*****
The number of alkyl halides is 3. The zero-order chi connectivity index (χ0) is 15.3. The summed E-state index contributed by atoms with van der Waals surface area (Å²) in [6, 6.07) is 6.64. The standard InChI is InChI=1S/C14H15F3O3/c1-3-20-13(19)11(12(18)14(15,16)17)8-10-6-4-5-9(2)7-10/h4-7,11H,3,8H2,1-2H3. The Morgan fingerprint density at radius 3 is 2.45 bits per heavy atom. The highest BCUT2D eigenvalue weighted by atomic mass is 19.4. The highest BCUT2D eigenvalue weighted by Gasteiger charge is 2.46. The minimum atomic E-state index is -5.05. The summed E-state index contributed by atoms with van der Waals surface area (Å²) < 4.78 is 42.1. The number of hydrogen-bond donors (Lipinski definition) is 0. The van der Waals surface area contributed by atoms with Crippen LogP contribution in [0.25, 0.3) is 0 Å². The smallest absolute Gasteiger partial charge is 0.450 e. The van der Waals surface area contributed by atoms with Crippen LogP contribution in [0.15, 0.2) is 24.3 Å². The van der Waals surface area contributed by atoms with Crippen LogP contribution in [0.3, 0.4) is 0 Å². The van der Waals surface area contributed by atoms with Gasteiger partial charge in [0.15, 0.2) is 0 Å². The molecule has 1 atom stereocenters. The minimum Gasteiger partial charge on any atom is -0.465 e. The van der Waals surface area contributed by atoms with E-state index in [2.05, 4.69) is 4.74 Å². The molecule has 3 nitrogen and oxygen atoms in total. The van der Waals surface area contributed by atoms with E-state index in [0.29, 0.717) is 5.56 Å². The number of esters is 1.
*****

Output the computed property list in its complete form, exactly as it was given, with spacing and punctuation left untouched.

The number of alkyl halides is 3. The zero-order chi connectivity index (χ0) is 15.3. The summed E-state index contributed by atoms with van der Waals surface area (Å²) in [6, 6.07) is 6.64. The standard InChI is InChI=1S/C14H15F3O3/c1-3-20-13(19)11(12(18)14(15,16)17)8-10-6-4-5-9(2)7-10/h4-7,11H,3,8H2,1-2H3. The Morgan fingerprint density at radius 3 is 2.45 bits per heavy atom. The highest BCUT2D eigenvalue weighted by atomic mass is 19.4. The highest BCUT2D eigenvalue weighted by Gasteiger charge is 2.46. The minimum atomic E-state index is -5.05. The summed E-state index contributed by atoms with van der Waals surface area (Å²) < 4.78 is 42.1. The number of hydrogen-bond donors (Lipinski definition) is 0. The van der Waals surface area contributed by atoms with Crippen LogP contribution in [0.25, 0.3) is 0 Å². The smallest absolute Gasteiger partial charge is 0.450 e. The van der Waals surface area contributed by atoms with Crippen LogP contribution in [0.15, 0.2) is 24.3 Å². The van der Waals surface area contributed by atoms with Crippen LogP contribution in [0.3, 0.4) is 0 Å². The van der Waals surface area contributed by atoms with Gasteiger partial charge in [0.15, 0.2) is 0 Å². The molecule has 1 atom stereocenters. The minimum Gasteiger partial charge on any atom is -0.465 e. The van der Waals surface area contributed by atoms with E-state index in [2.05, 4.69) is 4.74 Å². The molecule has 3 nitrogen and oxygen atoms in total. The van der Waals surface area contributed by atoms with E-state index in [0.29, 0.717) is 5.56 Å². The number of esters is 1.